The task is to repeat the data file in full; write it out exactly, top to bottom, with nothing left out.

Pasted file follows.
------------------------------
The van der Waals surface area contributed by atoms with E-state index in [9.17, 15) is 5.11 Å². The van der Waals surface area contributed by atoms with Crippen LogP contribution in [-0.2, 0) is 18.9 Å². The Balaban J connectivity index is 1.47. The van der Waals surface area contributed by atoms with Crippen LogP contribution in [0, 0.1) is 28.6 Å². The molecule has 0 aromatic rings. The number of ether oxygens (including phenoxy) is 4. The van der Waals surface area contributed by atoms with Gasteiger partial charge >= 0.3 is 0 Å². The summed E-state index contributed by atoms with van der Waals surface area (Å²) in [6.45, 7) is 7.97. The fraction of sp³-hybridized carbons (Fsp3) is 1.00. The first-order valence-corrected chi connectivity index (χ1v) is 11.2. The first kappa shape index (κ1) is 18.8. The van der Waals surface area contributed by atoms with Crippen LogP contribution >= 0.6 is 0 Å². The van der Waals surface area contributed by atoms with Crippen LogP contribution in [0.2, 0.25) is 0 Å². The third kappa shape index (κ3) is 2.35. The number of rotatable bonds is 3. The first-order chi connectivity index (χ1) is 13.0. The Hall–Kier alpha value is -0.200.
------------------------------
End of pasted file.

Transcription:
The van der Waals surface area contributed by atoms with E-state index in [9.17, 15) is 5.11 Å². The van der Waals surface area contributed by atoms with Crippen LogP contribution in [-0.2, 0) is 18.9 Å². The Balaban J connectivity index is 1.47. The van der Waals surface area contributed by atoms with Crippen LogP contribution in [0, 0.1) is 28.6 Å². The molecule has 0 aromatic rings. The number of ether oxygens (including phenoxy) is 4. The van der Waals surface area contributed by atoms with Gasteiger partial charge >= 0.3 is 0 Å². The summed E-state index contributed by atoms with van der Waals surface area (Å²) in [6.45, 7) is 7.97. The fraction of sp³-hybridized carbons (Fsp3) is 1.00. The first-order valence-corrected chi connectivity index (χ1v) is 11.2. The first kappa shape index (κ1) is 18.8. The van der Waals surface area contributed by atoms with Crippen LogP contribution >= 0.6 is 0 Å². The van der Waals surface area contributed by atoms with Crippen LogP contribution in [0.2, 0.25) is 0 Å². The third kappa shape index (κ3) is 2.35. The number of rotatable bonds is 3. The first-order chi connectivity index (χ1) is 13.0. The Hall–Kier alpha value is -0.200.